4 Tesla Powerwall Alternatives To Check Out In 2023

Solar panels have long been considered a great way to cut down on energy costs and reduce your impact on the environment. Unfortunately, the sun only shines for so many hours a day, so there will be times when your panels are producing more energy than you need and other times when nothing is being produced at all. Luckily there's a simple solution: install a big battery that will charge up when the sun is shining and distribute that power long after the ball of gas has called it a day. 

Tesla has cornered a good chunk of that market with its Powerwall, which can keep your home going for a full day, costs over $11,000 before installation equipment is factored in, and comes with a 10-year warranty. That warranty promises that after a decade, your home's battery won't have lost any more than 30% of its capacity. You can also chain up to 10 of them together to increase your storage capacity.

In theory, a home can become energy self-sufficient by combining enough solar panels with storage solutions like the Powerwall. At worst, they also provide a solid backup if you're in an area prone to power outages. But Tesla isn't the only game in town, and there are several alternatives to the Powerwall available.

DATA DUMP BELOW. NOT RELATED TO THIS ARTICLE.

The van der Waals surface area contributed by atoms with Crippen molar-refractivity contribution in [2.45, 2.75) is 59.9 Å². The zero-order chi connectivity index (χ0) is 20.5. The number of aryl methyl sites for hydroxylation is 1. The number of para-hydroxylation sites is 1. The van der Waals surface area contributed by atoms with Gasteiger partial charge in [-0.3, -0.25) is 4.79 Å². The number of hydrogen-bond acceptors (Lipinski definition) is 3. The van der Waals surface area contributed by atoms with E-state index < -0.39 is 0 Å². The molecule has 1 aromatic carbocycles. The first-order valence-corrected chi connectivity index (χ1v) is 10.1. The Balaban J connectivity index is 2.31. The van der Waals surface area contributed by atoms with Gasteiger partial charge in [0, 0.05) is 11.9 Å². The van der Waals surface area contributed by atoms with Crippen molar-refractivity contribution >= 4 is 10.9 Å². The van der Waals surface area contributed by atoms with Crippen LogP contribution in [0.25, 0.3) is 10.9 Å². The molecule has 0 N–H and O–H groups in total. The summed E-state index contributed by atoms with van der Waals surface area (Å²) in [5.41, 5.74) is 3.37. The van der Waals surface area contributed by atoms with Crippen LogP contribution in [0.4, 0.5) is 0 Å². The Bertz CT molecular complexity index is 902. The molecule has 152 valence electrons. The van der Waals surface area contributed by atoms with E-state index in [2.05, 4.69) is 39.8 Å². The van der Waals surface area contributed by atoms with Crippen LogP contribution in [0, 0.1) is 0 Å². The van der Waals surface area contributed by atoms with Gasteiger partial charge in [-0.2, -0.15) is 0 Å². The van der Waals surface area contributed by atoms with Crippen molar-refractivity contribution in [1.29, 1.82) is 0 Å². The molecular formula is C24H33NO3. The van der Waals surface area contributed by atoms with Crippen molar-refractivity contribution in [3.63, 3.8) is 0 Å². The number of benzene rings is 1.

Generac PWRcell system

Generac's PWRcell system is one of the most customizable on the market. The batteries are modular, and each one can store around 3 kWh of charge. These are then fitted to a "cabinet," and you can just order the amount you need. A cabinet can store anywhere from three to six battery packs, so that's nine to 18 kWh of capacity. Four or more of these modules will give you more capacity than you get with the Tesla Powerwall.

A maximum of two cabinets can be fitted, which provides up to 36 kWh of power. Another benefit of this system is the ability to easily expand the amount of power you can store. This mitigates more of an issue with these systems, which is the enormous initial outlay. With the PWRcell system, you can just start with three battery packs and add more as time goes on or your needs change.